Verbal contingencies in the lidcombe program: A noninferiority trial

Michelle Donaghy, Sue O’brian, Mark Onslow*, Robyn Lowe, Mark Jones, Ross G. Menzies

*Corresponding author for this work

Research output: Contribution to journalArticleResearchpeer-review

7 Citations (Scopus)

Abstract

Purpose: The Lidcombe Program is an efficacious and effective intervention for early stuttering. The treatment is based on parent verbal response contingent stimulation procedures, which are assumed to be responsible for treatment effect. The present trial tested this assumption.

Method:

The design was a parallel, open plan, noninferiority randomized controlled trial. In the experimental arm, the five Lidcombe Program verbal contingencies were removed from parent instruction. The primary outcome was beyondclinic percentage syllables stuttered at 18-month follow-up. Seventy-four children and their parents were randomized to one of the two treatment arms.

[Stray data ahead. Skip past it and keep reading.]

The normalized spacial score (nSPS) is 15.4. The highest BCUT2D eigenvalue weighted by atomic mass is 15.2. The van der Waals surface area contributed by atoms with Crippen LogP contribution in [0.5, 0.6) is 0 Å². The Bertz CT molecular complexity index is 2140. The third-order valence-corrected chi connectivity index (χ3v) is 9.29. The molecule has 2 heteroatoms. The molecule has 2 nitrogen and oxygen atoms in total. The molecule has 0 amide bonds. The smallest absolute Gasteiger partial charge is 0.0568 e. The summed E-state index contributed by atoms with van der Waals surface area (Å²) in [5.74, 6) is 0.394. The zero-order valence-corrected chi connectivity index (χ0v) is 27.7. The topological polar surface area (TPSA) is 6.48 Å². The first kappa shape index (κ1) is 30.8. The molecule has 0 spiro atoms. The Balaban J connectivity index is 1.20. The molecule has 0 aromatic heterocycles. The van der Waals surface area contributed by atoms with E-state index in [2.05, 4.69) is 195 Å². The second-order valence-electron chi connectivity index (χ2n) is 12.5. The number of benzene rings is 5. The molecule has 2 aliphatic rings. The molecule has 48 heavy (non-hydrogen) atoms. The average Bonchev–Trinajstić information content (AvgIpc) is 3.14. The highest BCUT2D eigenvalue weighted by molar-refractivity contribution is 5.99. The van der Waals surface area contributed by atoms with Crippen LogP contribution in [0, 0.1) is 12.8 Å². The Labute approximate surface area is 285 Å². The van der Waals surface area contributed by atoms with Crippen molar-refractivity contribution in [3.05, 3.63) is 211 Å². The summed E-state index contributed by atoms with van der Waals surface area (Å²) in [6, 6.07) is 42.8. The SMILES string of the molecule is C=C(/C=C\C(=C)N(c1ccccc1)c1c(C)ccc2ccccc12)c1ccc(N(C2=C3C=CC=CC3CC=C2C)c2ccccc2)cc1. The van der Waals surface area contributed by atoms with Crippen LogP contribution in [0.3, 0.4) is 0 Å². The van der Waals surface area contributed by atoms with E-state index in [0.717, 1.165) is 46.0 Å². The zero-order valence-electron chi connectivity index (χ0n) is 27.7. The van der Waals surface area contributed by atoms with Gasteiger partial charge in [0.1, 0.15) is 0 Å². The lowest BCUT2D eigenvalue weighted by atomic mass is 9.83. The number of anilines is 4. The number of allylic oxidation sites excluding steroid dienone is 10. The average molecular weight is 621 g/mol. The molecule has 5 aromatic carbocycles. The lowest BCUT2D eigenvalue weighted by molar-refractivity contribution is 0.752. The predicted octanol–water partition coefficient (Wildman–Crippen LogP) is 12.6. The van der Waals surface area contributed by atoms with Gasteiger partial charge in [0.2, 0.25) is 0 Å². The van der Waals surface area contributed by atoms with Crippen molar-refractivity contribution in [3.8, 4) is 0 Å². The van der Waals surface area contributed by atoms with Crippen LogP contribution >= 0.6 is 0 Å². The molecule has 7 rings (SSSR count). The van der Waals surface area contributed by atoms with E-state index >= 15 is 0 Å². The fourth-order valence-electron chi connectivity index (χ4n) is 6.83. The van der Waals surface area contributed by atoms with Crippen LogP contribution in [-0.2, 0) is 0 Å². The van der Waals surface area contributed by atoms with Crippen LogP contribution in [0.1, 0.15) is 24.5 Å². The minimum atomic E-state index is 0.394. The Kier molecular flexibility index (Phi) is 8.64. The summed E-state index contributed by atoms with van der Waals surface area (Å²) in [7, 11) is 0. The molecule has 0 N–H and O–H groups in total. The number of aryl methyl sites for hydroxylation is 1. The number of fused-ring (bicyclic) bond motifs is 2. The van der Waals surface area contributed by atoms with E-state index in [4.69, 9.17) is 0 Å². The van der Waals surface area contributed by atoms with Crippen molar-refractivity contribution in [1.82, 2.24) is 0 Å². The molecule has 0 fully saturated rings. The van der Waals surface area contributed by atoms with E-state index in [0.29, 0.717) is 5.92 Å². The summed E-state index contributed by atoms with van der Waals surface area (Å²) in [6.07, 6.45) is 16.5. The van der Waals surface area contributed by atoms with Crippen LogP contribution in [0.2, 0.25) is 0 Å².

Results: 

Findings of noninferiority were inconclusive for the primary outcome of stuttering severity, based on a margin of 1.0 percentage syllables stuttered. 

Conclusions: 

The inconclusive finding of noninferiority means it is possible that verbal contingencies make some contribution to the Lidcombe Program treatment effect. However, considering all primary and secondary outcomes, an overriding impression from the trial is a similarity of outcomes between the control and experimental arms. The clinical applications of the trial are discussed, along with further research that is needed.

Original languageEnglish
Pages (from-to)3419-3431
Number of pages13
JournalJournal of Speech, Language, and Hearing Research
Volume63
Issue number10
DOIs
Publication statusPublished - 16 Oct 2020
Externally publishedYes

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